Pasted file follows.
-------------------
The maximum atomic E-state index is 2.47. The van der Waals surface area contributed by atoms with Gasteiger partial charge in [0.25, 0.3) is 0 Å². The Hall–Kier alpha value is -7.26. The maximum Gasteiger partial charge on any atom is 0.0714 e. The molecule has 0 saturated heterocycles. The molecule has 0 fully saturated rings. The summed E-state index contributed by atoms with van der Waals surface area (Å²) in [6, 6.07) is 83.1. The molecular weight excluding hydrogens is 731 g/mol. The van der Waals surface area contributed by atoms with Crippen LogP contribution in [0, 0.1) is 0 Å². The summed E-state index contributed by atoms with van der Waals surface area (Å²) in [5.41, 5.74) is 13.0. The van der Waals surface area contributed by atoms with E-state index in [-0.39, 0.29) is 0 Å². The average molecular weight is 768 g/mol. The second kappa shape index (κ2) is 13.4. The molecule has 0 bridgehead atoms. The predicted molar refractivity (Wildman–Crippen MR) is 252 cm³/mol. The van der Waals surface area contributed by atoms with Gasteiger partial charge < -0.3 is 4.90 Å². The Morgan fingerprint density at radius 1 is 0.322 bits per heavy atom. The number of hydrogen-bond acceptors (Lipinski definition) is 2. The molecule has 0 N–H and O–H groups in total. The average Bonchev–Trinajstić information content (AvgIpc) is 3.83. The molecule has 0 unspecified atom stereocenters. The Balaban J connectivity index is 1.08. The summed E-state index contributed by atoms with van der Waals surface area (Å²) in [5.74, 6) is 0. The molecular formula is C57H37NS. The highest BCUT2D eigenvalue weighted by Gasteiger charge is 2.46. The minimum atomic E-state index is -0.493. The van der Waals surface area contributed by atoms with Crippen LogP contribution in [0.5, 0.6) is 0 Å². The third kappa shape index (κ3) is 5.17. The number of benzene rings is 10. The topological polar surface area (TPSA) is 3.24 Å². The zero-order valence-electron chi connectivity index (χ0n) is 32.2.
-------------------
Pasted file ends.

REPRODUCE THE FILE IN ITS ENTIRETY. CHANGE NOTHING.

The maximum atomic E-state index is 2.47. The van der Waals surface area contributed by atoms with Gasteiger partial charge in [0.25, 0.3) is 0 Å². The Hall–Kier alpha value is -7.26. The maximum Gasteiger partial charge on any atom is 0.0714 e. The molecule has 0 saturated heterocycles. The molecule has 0 fully saturated rings. The summed E-state index contributed by atoms with van der Waals surface area (Å²) in [6, 6.07) is 83.1. The molecular weight excluding hydrogens is 731 g/mol. The van der Waals surface area contributed by atoms with Crippen LogP contribution in [0, 0.1) is 0 Å². The summed E-state index contributed by atoms with van der Waals surface area (Å²) in [5.41, 5.74) is 13.0. The van der Waals surface area contributed by atoms with E-state index in [-0.39, 0.29) is 0 Å². The average molecular weight is 768 g/mol. The second kappa shape index (κ2) is 13.4. The molecule has 0 bridgehead atoms. The predicted molar refractivity (Wildman–Crippen MR) is 252 cm³/mol. The van der Waals surface area contributed by atoms with Gasteiger partial charge < -0.3 is 4.90 Å². The Morgan fingerprint density at radius 1 is 0.322 bits per heavy atom. The number of hydrogen-bond acceptors (Lipinski definition) is 2. The molecule has 0 N–H and O–H groups in total. The average Bonchev–Trinajstić information content (AvgIpc) is 3.83. The molecule has 0 unspecified atom stereocenters. The Balaban J connectivity index is 1.08. The summed E-state index contributed by atoms with van der Waals surface area (Å²) in [5.74, 6) is 0. The molecular formula is C57H37NS. The highest BCUT2D eigenvalue weighted by Gasteiger charge is 2.46. The minimum atomic E-state index is -0.493. The van der Waals surface area contributed by atoms with Crippen LogP contribution in [0.5, 0.6) is 0 Å². The third kappa shape index (κ3) is 5.17. The number of benzene rings is 10. The topological polar surface area (TPSA) is 3.24 Å². The zero-order valence-electron chi connectivity index (χ0n) is 32.2.